Evidence has emerged that this might be a possibility based on what economists Nicola Pierri and Yannick Timmer wrote in a working paper (Jan 2020) for the International Monetary Fund. The researchers found US Banks that adopted more Information Technology (IT) before the global financial crisis hit in 2008, had fewer loan defaults when the crisis hit, and also provided more credit after it began.
According to the researchers, it appears the tech-focused firms made more resilient loans. In 2010, at the peak of the credit crunch, banks in the top 25% of IT adoption had about half the problem loans of those in the bottom 25% in their measure of IT adoption. Pierri and Timmer wrote. “Our results suggest that technology adoption in lending can enhance financial stability through better monitoring and screening,” and that “The IT adoption of banks seems to give banks an informational advantage regarding the mortgage.”
In the years before the financial shock in 2008 and after the shock, loan performance was similar for banks, whether or not they adopted a lot of technology; the advantage of the Tech-savy crowd shows up during the crisis period when the financial system went into a tailspin as illustrated in the chart below.
Implications of the research
The research could be important for a range of stakeholders. My opinion is that this is applicable across industries in varying degrees and could form a new way for investors, asset managers to use this type of analysis when picking stocks and bonds.
What this could also mean is that firms who are financially less well off than their peers would not be able to afford investments in tech and would end up being less competitive.
Corporate Boards would need to rethink their IT budgets amidst the firms overall strategy and Investor relation teams would need to think up of new ways to better communicate their firm's IT budgets, strategy and outcomes.
The World is increasingly VUCA
VUCA is a phrase has been doing the rounds for the past few years now, from strategy class to boardroom discussions. VUCA — an acronym that stands for volatility, uncertainty, complexity and ambiguity, a combination of qualities that, taken together, somewhat characterizes the unprecedented situation the world is in right now. (For a better description, you can refer to the matrix below published by Harvard Business Review in the Jan - Feb 2014 issue)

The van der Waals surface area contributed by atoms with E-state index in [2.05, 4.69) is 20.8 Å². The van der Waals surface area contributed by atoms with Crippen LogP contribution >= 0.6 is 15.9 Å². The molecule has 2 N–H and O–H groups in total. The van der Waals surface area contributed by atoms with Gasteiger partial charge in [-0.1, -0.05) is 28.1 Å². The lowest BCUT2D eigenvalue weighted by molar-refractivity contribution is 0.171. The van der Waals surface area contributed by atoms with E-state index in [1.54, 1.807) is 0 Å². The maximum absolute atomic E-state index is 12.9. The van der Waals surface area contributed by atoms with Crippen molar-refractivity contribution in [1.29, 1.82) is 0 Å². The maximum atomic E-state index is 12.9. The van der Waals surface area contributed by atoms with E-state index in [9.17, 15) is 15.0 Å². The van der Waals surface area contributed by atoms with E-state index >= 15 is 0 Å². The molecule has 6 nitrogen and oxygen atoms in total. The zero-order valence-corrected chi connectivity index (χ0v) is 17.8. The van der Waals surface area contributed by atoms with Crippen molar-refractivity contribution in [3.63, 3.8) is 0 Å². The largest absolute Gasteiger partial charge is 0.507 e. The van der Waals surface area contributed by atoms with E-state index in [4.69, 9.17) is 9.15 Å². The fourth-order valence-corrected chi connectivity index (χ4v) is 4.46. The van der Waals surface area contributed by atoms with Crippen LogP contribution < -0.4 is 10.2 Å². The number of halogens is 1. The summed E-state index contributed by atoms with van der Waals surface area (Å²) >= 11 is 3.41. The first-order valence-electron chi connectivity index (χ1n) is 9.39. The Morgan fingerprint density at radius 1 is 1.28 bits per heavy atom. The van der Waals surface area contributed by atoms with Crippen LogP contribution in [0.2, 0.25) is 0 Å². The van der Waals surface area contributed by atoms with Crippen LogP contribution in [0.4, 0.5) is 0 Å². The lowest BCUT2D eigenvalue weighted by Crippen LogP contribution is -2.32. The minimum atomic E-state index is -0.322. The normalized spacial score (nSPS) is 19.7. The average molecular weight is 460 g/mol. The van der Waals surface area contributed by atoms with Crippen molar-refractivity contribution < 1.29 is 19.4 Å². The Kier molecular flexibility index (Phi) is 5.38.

The COVID-19 threat has led to economies across Asia, Europe and America being shutdown as social-distancing is introduced to curb the spread of the virus. IMF MD Kristalina Georgieva said "The outlook for global growth: for 2020 it is negative—a recession at least as bad as during the global financial crisis or worse."
At the same time the world is also trying to navigate an Oil shock, with crude prices plunging more than 50% since the highs of Dec 2019 (~$60).
These events, COVID-19 and the Oil shock are coming off the back of the US-China trade tensions which dominated headlines over 2018-2019.
Central Banks across the world have turned to their 2008 financial crisis playbook with quantitative easing measures (rate cuts and bond purchases) coupled with Governments announcing massive fiscal measures to support their economy through these difficult times.
With these measures in play, I have no doubt that the world will survive, but the next crisis might come faster than you think.
Survival and Innovation in ASEAN
Enterprises will be put under severe duress in the coming months as the recession happens. Survival is the first priority, but this crisis also provides a window of opportunity for investments in technology to be tested.
ASEAN enterprises have been embarking on digital transformation over the last few years investing in various new/emerging technologies (AI, Machine Learning, IoT, etc). In 2019, the findings of the AIBP Survey showed that an increasing number of enterprises in ASEAN have implemented IoT solutions for their businesses – a more than 60% increase of respondents compared to 2017. However, on this enlarged base, a lower percentage (only 4%) are reporting actual benefits from these projects. Is this an indicator of non profitable technology projects? Or are these firms yet to realise results?
From the IMF data on US banks shown earlier, perhaps, this is the period that enterprises will start to reap the benefits of digital transformation.
Amazon Web Services (AWS) was still a new project when the last recession started in 2008. Thanks to Amazon’s heavy investments into technology at the time, it turned to be be one of the most successful businesses of the following decade. Could this be the AWS moment for enterprises that have been faithfully investing in technology?